Depressive illness is common in old age. Prevalence in the community of case level depression is around 15% and milder forms of depression are more common. It causes significant distress and disability. The number of people over the age of 60 years is expected to double by 2050 and so interventions for this often long-term and recurrent condition are increasingly important. The causes of late-life depression differ from depression in younger adults and so it is appropriate to study it separately.This is an update of a Cochrane review first published in 2012. To examine the efficacy of antidepressants and psychological therapies in preventing the relapse and recurrence of depression in older people. We performed a search of the Cochrane Common Mental Disorders Group's specialised register (the CCMDCTR) to 13 July 2015. The CCMDCTR includes relevant randomised controlled trials (RCTs) from the following bibliographic databases: The Cochrane Library (all years), MEDLINE (1950 to date), EMBASE (1974 to date), and PsycINFO (1967 to date). We also conducted a cited reference search on 13 July 2015 of the Web of Science for citations of primary reports of included studies. Both review authors independently selected studies. We included RCTs involving people aged 60 years and over successfully treated for an episode of depression and randomised to receive continuation and maintenance treatment with antidepressants, psychological therapies, or a combination. Two review authors independently extracted data. The primary outcome for benefit was recurrence rate of depression (reaching a cut-off on any depression rating scale) at 12 months and the primary outcome for harm was drop-outs at 12 months. Secondary outcomes included relapse/recurrence rates at other time points, global impression of change, social functioning, and deaths. We performed meta-analysis using risk ratio (RR) for dichotomous outcomes and mean difference (MD) for continuous outcomes, with 95% confidence intervals (CI). This update identified no further trials. Seven studies from the previous review met the inclusion criteria (803 participants). Six compared antidepressant medication with placebo; two involved psychological therapies. There was marked heterogeneity between the studies.Comparing antidepressants with placebo on the primary outcome for benefit, there was a statistically significant difference favouring antidepressants in reducing recurrence compared with placebo at 12 months with a GRADE rating of low for quality of evidence (three RCTs, n = 247, RR 0.67, 95% CI 0.54 to 0.82; number needed to treat for an additional beneficial outcome (NNTB) 5). Comparing antidepressants with placebo on the primary outcome for harms, there was no difference in drop-out rates at 12 months' follow-up, with a GRADE rating of low.There was no significant difference between psychological treatment and antidepressant in recurrence rates at 12 months (one RCT, n = 53) or between combination treatment and antidepressant alone at 12 months. This updated Cochrane review supports the findings of the original 2012 review. The long-term benefits and harm of continuing antidepressant medication in the prevention of recurrence of depression in older people are not clear and no firm treatment recommendations can be made on the basis of this review. Continuing antidepressant medication for 12 months appears to be helpful with no increased harms; however, this was based on only three small studies, relatively few participants, use of a range of antidepressant classes, and clinically heterogeneous populations. Comparisons at other time points did not reach statistical significance.Data on psychological therapies and combined treatments were too limited to draw any conclusions on benefits and harms.The quality of the evidence used in reaching these conclusions was low and the review does not, therefore, offer clear guidance to clinicians and patients on best practice and matching interventions to particular patient characteristics.Of note, we identified no new studies that evaluated pharmacological or psychological interventions in the continuation and maintenance treatment of depression in older people. We are aware of studies conducted since the previous review that included both older people and adults under the age of 65 years, but these fall outside of the remit of this review. We believe that there remains a need for studies solely recruiting older people, particularly the 'older old' with comorbid medical problems. However, these studies are likely to be challenging to conduct and may not, so far, have been prioritised by funders.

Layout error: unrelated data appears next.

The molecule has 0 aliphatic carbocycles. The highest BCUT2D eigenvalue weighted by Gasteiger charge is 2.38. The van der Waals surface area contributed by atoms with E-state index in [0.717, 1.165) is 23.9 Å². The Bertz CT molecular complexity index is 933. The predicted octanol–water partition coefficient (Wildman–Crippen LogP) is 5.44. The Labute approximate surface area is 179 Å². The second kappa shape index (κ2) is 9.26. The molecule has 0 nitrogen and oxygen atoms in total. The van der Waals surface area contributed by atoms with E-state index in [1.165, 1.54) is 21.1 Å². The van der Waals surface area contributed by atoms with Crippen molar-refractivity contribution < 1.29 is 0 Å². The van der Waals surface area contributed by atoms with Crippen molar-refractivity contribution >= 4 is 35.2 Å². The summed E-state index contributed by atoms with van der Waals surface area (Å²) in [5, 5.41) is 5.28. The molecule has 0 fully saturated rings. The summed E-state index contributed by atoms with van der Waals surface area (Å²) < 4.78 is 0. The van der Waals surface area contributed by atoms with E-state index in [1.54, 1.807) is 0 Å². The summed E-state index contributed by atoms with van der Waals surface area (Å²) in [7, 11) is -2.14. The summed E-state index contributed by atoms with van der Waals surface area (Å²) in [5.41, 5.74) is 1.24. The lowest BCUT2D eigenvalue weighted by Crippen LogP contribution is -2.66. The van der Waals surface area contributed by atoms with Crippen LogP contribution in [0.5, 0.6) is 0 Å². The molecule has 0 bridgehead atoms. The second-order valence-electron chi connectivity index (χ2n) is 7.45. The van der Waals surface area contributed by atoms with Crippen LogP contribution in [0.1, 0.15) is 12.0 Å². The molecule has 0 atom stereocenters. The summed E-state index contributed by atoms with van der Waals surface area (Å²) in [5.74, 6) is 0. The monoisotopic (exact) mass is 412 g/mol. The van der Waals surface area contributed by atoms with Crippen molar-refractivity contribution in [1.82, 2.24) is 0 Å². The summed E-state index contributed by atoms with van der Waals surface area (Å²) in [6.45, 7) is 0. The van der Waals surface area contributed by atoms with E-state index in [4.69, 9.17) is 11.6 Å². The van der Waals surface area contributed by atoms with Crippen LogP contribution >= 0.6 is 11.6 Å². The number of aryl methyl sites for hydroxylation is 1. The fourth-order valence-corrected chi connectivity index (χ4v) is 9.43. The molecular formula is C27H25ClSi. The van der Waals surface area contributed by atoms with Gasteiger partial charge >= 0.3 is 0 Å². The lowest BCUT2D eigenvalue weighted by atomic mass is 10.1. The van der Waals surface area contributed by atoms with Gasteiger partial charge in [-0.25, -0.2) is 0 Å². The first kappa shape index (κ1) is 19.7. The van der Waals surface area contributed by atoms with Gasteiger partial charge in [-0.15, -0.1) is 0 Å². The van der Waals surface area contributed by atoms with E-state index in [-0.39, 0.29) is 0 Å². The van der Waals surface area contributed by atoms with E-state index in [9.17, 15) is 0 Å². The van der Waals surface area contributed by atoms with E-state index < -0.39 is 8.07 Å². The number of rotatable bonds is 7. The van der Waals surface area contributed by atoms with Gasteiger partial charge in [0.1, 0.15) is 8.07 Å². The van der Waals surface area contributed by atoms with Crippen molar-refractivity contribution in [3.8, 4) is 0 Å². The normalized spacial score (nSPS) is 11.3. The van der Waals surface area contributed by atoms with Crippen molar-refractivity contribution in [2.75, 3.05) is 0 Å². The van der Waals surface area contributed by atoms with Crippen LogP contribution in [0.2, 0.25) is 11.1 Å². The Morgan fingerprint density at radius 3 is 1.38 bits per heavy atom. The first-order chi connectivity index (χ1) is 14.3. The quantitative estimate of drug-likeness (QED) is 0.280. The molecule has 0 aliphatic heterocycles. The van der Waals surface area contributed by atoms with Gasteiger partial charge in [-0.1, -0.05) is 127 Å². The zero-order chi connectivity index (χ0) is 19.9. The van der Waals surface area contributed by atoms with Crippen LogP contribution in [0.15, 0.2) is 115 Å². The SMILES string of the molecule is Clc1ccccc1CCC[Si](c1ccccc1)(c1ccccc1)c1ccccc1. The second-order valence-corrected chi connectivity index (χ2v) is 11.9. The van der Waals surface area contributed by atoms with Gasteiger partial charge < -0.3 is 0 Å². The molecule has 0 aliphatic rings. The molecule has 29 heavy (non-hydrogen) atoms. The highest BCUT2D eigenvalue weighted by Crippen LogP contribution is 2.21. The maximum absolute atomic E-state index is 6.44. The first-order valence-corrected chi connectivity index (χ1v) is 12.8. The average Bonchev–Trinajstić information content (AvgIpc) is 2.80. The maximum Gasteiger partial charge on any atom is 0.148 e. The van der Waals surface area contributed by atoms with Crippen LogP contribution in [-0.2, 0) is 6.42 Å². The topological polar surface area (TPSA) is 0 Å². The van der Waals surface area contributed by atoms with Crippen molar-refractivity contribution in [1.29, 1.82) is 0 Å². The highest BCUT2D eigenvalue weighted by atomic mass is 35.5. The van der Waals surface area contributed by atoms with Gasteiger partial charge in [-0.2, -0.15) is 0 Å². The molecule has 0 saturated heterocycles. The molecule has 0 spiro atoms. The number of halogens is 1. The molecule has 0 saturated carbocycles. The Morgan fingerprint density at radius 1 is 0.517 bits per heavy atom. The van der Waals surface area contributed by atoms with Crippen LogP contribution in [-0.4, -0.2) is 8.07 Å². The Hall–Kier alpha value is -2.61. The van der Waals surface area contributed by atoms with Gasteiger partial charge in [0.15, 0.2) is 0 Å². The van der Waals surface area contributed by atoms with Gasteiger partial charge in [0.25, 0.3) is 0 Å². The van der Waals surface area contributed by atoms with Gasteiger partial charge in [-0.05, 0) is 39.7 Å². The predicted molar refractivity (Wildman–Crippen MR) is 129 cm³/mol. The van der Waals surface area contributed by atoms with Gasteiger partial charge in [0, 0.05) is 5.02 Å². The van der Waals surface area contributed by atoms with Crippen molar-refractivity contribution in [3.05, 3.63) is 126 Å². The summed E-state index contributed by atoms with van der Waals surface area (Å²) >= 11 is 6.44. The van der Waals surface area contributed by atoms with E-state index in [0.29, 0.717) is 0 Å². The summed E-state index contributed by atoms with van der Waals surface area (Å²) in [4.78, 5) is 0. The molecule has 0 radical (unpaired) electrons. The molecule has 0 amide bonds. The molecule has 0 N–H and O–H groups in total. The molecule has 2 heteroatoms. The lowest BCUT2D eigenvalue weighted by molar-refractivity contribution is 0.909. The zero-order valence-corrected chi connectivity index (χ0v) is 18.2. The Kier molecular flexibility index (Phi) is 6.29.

Twitter Demographics